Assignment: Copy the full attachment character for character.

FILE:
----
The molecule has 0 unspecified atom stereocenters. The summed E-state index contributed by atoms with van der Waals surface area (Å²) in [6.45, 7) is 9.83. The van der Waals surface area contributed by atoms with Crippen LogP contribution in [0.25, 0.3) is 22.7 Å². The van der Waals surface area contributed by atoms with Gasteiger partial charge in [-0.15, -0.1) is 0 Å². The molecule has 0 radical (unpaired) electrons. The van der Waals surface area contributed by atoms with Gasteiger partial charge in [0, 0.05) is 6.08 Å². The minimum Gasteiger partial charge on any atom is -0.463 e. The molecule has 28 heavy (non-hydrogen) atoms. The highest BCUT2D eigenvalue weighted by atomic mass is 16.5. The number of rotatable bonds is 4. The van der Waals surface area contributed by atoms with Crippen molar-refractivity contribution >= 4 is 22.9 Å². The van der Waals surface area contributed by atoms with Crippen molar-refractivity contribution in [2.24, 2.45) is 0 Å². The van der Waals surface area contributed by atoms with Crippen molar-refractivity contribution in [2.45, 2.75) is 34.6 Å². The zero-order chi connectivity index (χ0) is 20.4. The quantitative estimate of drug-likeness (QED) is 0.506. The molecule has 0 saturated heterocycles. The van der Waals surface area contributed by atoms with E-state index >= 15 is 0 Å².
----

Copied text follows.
The molecule has 0 unspecified atom stereocenters. The summed E-state index contributed by atoms with van der Waals surface area (Å²) in [6.45, 7) is 9.83. The van der Waals surface area contributed by atoms with Crippen LogP contribution in [0.25, 0.3) is 22.7 Å². The van der Waals surface area contributed by atoms with Gasteiger partial charge in [-0.15, -0.1) is 0 Å². The molecule has 0 radical (unpaired) electrons. The van der Waals surface area contributed by atoms with Gasteiger partial charge in [0, 0.05) is 6.08 Å². The minimum Gasteiger partial charge on any atom is -0.463 e. The molecule has 28 heavy (non-hydrogen) atoms. The highest BCUT2D eigenvalue weighted by atomic mass is 16.5. The number of rotatable bonds is 4. The van der Waals surface area contributed by atoms with Crippen molar-refractivity contribution >= 4 is 22.9 Å². The van der Waals surface area contributed by atoms with Crippen molar-refractivity contribution in [2.24, 2.45) is 0 Å². The van der Waals surface area contributed by atoms with Crippen molar-refractivity contribution in [2.45, 2.75) is 34.6 Å². The zero-order chi connectivity index (χ0) is 20.4. The quantitative estimate of drug-likeness (QED) is 0.506. The molecule has 0 saturated heterocycles. The van der Waals surface area contributed by atoms with E-state index >= 15 is 0 Å².